Youth Photovoice Project: "Creating Safe Neighborhoods"

Manchester, NH

Aytur, A., Butcher, R., Carlson, C., & Schifferdecker, K. (2014). Creating safe neighborhoods for obesity prevention: Perceptions of urban youth. In: Brennan, V., Kumanyika, S., & Zambrana, R. (eds). Obesity Interventions in Underserved US Populations: Evidence and Directions. Johns Hopkins University. (November, 2014). ISBN 978-1-4214-1544-4.
Funded by the Robert Wood Johnson Foundation’s Active Living Research program.

 

Background

Policy/Practice Implications:
NH State Health Improvement Plan (SHIP): obesity/diabetes, tobacco, injury prevention
NH Healthy Eating Active Living (HEAL) Healthy People, Healthy Places Plan
An art exhibit and community-wide photovoice training session was held at the end of the study to enable community members to conduct future projects
Manchester Neighborhood Health Improvement Strategy
City of Manchester  became a 2016 Robert Wood Johnson Foundation Culture of Health Prize Winner

 

Project Description:  Fourteen refugee/immigrant adolescents (ages 13-19) participated in a photovoice project for six weeks to explore youth perceptions of relationships between safety, active living, and healthy eating in the context of their daily lives.

Health Issues: Neighborhood safety and perceptions of opportunities for physical activity and healthy eating in two urban neighborhoods in Manchester,  NH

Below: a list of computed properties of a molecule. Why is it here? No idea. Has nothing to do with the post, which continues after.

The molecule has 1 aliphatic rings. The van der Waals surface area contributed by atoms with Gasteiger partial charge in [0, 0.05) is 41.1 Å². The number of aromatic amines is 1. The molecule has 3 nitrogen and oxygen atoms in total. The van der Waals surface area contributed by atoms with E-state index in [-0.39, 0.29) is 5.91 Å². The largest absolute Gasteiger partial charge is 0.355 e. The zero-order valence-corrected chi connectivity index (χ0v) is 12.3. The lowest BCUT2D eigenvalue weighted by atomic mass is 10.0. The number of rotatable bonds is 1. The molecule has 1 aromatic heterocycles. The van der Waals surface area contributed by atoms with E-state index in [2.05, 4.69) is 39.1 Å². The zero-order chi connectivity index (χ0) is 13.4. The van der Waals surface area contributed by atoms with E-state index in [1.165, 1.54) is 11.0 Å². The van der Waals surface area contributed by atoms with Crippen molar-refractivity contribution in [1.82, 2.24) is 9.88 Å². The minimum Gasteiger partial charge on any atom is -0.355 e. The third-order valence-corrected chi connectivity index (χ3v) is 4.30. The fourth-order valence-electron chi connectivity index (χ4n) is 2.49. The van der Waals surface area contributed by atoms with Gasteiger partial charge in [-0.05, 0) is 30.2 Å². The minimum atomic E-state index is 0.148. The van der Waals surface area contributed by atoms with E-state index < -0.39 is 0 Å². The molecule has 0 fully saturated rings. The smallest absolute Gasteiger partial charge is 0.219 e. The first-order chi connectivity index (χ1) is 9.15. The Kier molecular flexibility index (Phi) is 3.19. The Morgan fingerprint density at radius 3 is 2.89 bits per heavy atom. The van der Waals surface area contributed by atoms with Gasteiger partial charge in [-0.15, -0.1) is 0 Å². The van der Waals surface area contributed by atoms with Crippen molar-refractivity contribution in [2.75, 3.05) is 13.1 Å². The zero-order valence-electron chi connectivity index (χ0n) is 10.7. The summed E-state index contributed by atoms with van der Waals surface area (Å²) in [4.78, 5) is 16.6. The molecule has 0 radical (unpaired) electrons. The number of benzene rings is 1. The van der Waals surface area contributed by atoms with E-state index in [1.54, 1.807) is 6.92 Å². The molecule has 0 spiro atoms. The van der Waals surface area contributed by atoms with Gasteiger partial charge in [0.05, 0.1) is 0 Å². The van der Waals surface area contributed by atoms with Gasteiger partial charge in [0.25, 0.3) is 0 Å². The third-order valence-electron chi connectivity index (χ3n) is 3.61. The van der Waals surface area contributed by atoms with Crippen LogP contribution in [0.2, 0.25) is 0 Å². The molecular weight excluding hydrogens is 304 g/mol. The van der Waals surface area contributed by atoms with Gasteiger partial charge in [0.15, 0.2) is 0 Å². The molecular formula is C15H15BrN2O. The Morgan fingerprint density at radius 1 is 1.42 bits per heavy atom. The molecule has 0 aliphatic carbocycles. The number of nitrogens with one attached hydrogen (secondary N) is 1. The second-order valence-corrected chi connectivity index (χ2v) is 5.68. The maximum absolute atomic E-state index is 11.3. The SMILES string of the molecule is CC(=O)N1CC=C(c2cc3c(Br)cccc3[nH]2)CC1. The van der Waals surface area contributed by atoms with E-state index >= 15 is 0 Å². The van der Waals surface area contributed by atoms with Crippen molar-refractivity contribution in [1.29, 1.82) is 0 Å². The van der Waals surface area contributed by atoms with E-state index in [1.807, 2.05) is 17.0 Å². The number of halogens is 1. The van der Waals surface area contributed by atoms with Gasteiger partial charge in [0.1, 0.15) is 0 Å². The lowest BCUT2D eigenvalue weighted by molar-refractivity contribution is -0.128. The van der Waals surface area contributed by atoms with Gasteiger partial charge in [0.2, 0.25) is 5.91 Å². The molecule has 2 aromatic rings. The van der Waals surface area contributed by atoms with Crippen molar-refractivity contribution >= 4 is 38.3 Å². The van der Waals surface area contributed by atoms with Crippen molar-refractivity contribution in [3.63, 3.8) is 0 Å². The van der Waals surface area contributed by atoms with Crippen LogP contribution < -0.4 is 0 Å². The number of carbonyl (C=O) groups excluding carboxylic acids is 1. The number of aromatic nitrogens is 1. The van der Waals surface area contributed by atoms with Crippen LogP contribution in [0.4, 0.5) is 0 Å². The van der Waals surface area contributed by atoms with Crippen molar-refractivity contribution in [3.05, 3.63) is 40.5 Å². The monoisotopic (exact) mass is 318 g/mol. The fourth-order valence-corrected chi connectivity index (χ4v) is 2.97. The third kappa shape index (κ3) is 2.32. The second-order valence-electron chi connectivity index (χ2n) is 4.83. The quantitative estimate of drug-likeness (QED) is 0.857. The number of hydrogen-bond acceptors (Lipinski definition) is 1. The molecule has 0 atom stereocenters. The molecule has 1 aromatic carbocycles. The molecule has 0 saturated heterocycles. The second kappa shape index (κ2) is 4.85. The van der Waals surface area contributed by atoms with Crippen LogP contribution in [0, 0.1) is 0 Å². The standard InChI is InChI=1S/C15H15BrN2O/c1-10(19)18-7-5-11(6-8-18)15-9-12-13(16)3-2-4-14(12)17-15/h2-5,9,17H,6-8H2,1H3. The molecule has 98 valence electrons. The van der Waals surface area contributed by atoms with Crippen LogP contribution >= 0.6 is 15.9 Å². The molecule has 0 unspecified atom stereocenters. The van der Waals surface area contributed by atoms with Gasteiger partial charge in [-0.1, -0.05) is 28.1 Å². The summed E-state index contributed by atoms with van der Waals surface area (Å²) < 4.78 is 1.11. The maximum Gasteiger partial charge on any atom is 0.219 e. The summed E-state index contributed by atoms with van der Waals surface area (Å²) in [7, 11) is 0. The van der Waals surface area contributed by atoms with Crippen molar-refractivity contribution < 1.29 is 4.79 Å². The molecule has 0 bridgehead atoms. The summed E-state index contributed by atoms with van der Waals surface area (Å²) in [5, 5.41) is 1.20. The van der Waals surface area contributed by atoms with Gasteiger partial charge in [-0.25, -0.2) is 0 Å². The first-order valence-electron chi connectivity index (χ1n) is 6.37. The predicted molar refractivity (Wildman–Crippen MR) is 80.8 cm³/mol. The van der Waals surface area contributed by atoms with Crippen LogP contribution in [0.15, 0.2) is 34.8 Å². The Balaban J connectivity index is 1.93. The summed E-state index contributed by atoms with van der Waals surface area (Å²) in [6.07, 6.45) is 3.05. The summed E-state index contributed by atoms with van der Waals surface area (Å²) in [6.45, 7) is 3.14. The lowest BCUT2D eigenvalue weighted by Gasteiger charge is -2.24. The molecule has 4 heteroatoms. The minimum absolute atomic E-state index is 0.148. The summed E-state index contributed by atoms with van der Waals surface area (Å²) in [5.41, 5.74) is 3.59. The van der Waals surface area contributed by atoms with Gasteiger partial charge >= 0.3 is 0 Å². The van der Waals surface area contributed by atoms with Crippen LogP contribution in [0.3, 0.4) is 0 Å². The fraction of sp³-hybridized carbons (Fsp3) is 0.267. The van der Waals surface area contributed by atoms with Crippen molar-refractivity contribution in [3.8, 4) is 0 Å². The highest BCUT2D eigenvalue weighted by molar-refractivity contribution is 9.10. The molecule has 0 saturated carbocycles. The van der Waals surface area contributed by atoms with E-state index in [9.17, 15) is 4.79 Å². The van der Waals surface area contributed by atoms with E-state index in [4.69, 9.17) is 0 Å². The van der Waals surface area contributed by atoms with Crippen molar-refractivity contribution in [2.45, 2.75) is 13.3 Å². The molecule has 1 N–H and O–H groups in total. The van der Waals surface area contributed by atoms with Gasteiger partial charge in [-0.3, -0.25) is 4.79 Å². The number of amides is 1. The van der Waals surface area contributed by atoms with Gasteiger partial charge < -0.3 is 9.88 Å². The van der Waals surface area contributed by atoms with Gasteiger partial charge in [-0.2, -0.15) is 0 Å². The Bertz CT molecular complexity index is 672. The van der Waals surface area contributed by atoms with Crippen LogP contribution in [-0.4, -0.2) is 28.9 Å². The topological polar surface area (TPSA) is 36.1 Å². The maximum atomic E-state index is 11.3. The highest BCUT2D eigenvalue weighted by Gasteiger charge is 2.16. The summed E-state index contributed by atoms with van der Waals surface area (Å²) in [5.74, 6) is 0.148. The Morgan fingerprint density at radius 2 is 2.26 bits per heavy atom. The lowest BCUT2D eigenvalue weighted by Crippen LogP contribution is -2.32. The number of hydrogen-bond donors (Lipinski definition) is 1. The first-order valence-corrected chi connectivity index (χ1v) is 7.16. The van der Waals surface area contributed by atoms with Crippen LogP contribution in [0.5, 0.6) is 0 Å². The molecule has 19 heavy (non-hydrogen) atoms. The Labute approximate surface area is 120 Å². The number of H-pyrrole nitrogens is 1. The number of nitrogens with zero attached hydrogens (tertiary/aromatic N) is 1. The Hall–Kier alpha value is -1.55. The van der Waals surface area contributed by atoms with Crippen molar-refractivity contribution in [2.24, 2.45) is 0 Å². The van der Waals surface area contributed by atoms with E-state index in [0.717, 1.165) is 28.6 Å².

Lessons Learned & Themes:
Project enhanced understanding of immigrant/refugee teens’ perceptions of neighborhood safety, health, and active living.
As Photovoice sessions progressed, participants began to discuss ways that they could initiate change (e.g., serving on Youth Council;  engaging school staff).

 
 
 
cigarette signs.png
I took this picture of cigarette signs on a gas station next to Pulaski Park. Smoking is bad for you, yet the advertising is big and eye-catching. It’s weird that these ads are so close to a place that is healthy and good.
— S.R., 16
 
 
alley.png
Trash in alleys where kids play.
— W.P., 15
 
 
vacant.png
Why can’t this vacant lot be used for a community garden or a sports field?
— S.R., 16